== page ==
For the Lakeside Leader
Several families have an opportunity to share a free experience of ice fishing on Lesser Slave Lake on the weekend of Feb. 13-15.
Lesser Slave Watershed Council is giving away 20 family ice fishing kits with all the basics, besides an auger and fishing licence.
“All we’re asking for is a few sentences about your family, how you spend your winters, what makes you love your lake and the big plans you have if you’re selected as one of the fortunate families to get one of the kits,” watershed co-ordinator Alyssa Belanger says.
“Our goal is to have all 20 kits picked up or delivered to families in the region before the weekend, as it is one of several free fishing weekends in Alberta where no fishing licences are required.”
Families are invited to e-mail their entries to [email protected], or message the Lesser Slave Watershed Council on Facebook.
“Make sure you include a photo of your family so we can share with all our amazing neighbours your plans to get outside this winter and explore your watershed,” Belanger says.
The annual Kids Can Catch Ice Fishing Day is usually held the Saturday of the long weekend with support from the Alberta Conservation Association.
Restrictions in the coronavirus (COVID-19) pandemic have forced the watershed council to revise its fourth annual Kids Can Catch Ice Fishing Festival planned for Joussard on the Family Day weekend during Alberta’s Free Fishing Weekend.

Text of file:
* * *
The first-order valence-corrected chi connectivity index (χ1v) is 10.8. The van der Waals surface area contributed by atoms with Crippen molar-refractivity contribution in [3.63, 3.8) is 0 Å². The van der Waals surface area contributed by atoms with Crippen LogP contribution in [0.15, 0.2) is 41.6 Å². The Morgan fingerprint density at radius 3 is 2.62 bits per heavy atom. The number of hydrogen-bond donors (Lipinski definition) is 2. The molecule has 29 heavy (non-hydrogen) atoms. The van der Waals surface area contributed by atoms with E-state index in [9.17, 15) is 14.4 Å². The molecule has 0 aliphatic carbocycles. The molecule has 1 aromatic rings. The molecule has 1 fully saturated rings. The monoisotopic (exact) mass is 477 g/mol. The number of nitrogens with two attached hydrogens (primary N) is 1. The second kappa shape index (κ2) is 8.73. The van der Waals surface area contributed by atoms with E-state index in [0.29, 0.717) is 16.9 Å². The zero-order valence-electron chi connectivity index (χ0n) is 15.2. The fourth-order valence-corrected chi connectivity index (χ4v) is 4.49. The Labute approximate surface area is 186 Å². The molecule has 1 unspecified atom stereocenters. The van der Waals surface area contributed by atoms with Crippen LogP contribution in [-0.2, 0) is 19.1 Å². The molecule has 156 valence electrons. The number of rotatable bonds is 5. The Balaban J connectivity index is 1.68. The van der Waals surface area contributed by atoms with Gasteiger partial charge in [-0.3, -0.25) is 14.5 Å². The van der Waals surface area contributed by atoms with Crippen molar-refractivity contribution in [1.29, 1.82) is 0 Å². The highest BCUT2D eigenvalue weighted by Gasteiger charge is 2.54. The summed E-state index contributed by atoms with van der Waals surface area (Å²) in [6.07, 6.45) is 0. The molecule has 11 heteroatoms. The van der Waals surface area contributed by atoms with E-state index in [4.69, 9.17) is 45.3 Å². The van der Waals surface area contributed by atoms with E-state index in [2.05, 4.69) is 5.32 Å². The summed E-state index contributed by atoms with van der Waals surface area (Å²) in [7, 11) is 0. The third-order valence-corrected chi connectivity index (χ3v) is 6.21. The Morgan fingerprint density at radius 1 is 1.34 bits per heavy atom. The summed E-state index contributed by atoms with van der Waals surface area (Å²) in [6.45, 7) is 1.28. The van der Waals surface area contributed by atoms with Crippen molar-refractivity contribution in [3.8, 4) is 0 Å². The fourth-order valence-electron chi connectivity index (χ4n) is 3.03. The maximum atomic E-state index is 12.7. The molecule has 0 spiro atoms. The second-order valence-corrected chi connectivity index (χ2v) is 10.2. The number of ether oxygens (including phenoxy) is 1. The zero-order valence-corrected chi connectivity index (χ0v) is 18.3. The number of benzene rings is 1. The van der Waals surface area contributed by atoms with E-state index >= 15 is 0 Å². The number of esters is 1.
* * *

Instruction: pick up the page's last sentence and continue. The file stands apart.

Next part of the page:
All fishing regulations still apply and families who participate are doing so at their own risk.
“Our goal is to provide an opportunity for families to get out and enjoy ice fishing on Lesser Slave Lake on Alberta’s free fishing weekend,” executive director Meghan Payne says.
About 170 people participated at a very different type of event last year with the same goals.
Many community organizations from the High Prairie region participate in the full-scale event that features a variety of activities, demonstrations in the Joussard Community Hall along with fishing and a bonfire on the lake.
The festival has become a popular event in the region through word of mouth and local media in High Prairie and Slave Lake, Belanger says.
“We plan to continue offering some version of this event for as many years as possible,” Belanger says.
“With the long, cold winters we have here, it’s important to be able to bring the community together in some way.”
For more information, phone the LSWC office at (780) 523-9800 or e-mail Kate Lovsin, who will soon become the acting watershed co-ordinator, at [email protected]